tripe

[trahyp]
noun
1.
the first and second divisions of the stomach of a ruminant, especially oxen, sheep, or goats, used as food. Compare honeycomb tripe, plain tripe.
2.
Slang. something, especially speech or writing, that is false or worthless; rubbish.

Origin:
1250–1300; 1885–90 for def 2; Middle English < Old French < ?

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World English Dictionary
tripe (traɪp)
 
n
1.  the stomach lining of an ox, cow, or other ruminant, prepared for cooking
2.  informal something silly; rubbish
3.  archaic, informal (plural) intestines; belly
 
[C13: from Old French, of unknown origin]

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Etymonline
Word Origin & History

tripe
c.1300, from O.Fr. tripe "entrails used as food" (13c.), of unknown origin, perhaps via Sp. tripa from Arabic therb "suet" (but also said to mean "fold of a piece of cloth"). Applied contemptuously to persons (1595), then to anything considered worthless, foolish, or offensive (1892).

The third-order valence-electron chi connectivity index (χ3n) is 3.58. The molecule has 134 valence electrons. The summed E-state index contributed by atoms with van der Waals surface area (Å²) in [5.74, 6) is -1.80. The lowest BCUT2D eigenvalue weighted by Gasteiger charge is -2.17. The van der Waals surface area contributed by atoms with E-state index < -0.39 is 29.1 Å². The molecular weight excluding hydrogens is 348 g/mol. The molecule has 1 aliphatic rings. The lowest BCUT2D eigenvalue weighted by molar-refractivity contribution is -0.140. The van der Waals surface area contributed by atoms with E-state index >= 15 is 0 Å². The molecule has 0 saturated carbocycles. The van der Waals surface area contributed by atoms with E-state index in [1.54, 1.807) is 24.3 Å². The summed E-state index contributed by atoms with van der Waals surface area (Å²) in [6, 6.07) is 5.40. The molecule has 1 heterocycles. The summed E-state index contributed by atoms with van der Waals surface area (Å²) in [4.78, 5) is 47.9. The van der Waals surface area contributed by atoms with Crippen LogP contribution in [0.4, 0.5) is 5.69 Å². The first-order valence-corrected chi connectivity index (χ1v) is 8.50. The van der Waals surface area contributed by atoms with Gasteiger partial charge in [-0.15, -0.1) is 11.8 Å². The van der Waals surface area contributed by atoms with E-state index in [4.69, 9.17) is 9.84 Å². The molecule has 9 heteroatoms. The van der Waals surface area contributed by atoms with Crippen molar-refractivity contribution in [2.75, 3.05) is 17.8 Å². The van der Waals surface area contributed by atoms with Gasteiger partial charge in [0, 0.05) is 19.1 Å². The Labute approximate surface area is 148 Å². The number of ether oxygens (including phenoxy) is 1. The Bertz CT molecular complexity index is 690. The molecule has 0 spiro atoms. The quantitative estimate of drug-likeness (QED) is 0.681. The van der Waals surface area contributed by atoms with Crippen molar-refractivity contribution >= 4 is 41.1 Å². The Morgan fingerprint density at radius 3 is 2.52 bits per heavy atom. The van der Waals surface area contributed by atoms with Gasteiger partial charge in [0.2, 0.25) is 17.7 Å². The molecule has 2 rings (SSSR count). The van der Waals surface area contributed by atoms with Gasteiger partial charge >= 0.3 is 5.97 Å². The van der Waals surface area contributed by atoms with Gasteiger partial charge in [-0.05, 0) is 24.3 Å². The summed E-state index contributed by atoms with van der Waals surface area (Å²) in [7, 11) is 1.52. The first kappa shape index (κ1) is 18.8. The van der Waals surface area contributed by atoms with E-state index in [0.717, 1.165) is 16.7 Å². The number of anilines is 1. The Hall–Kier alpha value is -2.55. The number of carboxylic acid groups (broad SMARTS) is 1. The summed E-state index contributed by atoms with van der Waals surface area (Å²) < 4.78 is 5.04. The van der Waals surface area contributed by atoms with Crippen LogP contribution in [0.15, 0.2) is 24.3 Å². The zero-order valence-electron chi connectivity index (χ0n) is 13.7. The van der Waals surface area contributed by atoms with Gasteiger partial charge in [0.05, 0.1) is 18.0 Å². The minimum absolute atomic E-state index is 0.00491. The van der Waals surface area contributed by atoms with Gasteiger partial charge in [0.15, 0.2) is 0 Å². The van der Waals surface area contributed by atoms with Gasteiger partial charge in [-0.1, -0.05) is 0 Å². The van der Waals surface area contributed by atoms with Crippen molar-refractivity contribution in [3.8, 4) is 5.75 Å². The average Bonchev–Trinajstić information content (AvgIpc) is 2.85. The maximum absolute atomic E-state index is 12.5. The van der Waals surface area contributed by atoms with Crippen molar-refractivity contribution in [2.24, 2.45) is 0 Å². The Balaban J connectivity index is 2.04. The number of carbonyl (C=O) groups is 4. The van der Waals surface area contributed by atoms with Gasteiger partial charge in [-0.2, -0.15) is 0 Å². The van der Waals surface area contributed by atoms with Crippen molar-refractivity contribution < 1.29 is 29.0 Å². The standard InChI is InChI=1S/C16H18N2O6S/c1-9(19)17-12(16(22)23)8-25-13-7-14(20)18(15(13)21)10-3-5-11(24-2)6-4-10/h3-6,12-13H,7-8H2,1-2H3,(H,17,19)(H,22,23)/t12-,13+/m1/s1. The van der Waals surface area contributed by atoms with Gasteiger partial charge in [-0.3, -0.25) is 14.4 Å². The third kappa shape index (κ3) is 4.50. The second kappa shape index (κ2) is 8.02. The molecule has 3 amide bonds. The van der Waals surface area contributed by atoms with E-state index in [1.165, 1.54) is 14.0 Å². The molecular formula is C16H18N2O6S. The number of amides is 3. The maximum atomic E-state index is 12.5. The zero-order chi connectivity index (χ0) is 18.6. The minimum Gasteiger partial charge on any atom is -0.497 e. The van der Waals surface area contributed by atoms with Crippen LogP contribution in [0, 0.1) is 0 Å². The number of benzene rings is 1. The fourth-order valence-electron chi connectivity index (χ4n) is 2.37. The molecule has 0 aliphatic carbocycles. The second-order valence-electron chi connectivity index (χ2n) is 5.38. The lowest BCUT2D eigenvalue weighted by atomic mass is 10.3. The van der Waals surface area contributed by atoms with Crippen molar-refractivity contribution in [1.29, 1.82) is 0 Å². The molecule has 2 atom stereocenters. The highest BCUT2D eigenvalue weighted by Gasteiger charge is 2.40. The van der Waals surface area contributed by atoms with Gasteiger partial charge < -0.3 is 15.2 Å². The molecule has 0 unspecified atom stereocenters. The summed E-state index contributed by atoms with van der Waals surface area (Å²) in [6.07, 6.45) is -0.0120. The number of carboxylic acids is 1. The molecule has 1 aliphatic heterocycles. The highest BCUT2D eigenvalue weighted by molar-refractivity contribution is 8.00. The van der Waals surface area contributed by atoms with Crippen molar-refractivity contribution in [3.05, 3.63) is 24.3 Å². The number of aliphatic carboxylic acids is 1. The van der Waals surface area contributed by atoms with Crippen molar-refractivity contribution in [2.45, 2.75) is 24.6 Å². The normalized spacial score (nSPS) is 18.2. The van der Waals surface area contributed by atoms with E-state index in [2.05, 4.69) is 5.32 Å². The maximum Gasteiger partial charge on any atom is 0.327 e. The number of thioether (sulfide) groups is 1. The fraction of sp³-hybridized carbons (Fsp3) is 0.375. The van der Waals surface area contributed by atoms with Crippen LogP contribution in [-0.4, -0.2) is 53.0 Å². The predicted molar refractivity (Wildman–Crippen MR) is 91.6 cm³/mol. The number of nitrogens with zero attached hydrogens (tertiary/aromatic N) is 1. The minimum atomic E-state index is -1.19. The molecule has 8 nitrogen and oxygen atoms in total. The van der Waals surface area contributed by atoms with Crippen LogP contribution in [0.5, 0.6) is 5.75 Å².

Online Etymology Dictionary, © 2010 Douglas Harper
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Example sentences
Not to mention, they are impossible to explode, as my father once did many
  years ago while making tripe.
What's really stunning is that you actually believe any of this tripe.
Please stop publishing this kind of disrespectful tripe.
If only there was a reliable way of bouncing such tripe before it even reaches
  my mailbox.
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